top of page

London’s tap water: where does it come from, where does it go, and why do we need to understand both

Updated: Nov 23, 2020

The water that we drink in London comes from a range of places and ultimately leaves London through the River Thames before going out to sea. Along the way, many processes ensure the water won’t harm us or the environment. In this post, we will briefly explore what happens to our water in London, from its abstraction to ultimate release back into the river, and why it’s essential to look at these stages as a whole.

Water is taken from the River Thames and River Lee from eleven pumping stations, as long as the rivers are not too dry. These pumps send the water to reservoirs, and freshwater treatment works. The reservoirs store water in case the rivers become too dry. The oldest reservoirs on the Thames were built in 1903, while on the Lee, they date to 1866! The freshwater treatment works ensure the water is safe for consumption and send it to our houses for use via an extensive distribution network. In our houses, we use water for a variety of purposes though Londoners use around 35% of their tap water for bathing and 20% for flushing the loo.

Once we’ve used our water, an extensive sewer network collects it. This network was famously created by Joseph Bazalgette in the 1860s to prevent cholera occurring due to the River Thames being treated as an open sewer. The wastewater travels along the sewer network to wastewater treatment works to be made safe for the environment and then is released into the Thames. If you live in central London, rainwater also enters the same network. This sharing can be problematic if it rains a lot, which causes the sewer to overflow into the River Thames (this is ‘Combined Sewer Overflow’ or CSO). Solutions such as the Thames Tideway Tunnel are under construction to collect all this overflowing sewage.

We summarise the process below.

Traditionally each process here is planned for separately, representing adjoining processes as boundaries. For example, when we plan to expand a reservoir in the supply system, we consider how much water we need at freshwater treatment and how much water is in the river. However, we do not consider that these lowered river levels might interact with the output of wastewater treatment.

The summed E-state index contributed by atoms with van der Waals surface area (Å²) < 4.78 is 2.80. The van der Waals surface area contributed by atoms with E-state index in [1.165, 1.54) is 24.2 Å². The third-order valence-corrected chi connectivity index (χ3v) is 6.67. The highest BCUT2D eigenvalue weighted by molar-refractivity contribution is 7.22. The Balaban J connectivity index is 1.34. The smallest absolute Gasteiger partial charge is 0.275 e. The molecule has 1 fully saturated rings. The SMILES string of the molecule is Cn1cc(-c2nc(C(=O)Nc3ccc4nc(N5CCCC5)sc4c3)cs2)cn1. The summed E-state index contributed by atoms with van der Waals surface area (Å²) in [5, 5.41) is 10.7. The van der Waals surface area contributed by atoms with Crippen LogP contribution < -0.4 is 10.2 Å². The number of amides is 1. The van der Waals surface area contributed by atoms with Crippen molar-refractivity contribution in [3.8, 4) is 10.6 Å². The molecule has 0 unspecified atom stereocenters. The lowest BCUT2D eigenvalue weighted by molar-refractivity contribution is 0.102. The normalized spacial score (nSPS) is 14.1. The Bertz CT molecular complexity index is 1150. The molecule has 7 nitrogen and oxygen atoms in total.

In our work, we aim to make the river, and particularly the quality of water in the river, central to the planning process. We hope that by doing this, we can minimise the unforeseen consequences of infrastructure projects on the environment.

We have also revealed opportunities for protecting river quality by adopting a holistic view. For example, it is theoretically possible to strategically reduce river abstractions to dilute sewer overflow events. This ‘Abstraction Effluent Dilution’ (AED) technique is a small change to implement, but the increase in river quality it provides would otherwise require £200 million of built infrastructure to achieve. It highlights how, by expanding the boundaries of what we consider in the planning process, we can leverage broader system information to make smarter decisions that can benefit the environment.

You can read more about modelling work on integrated water management of London in our preprint at


Written by Barney Dobson

Research Associate




bottom of page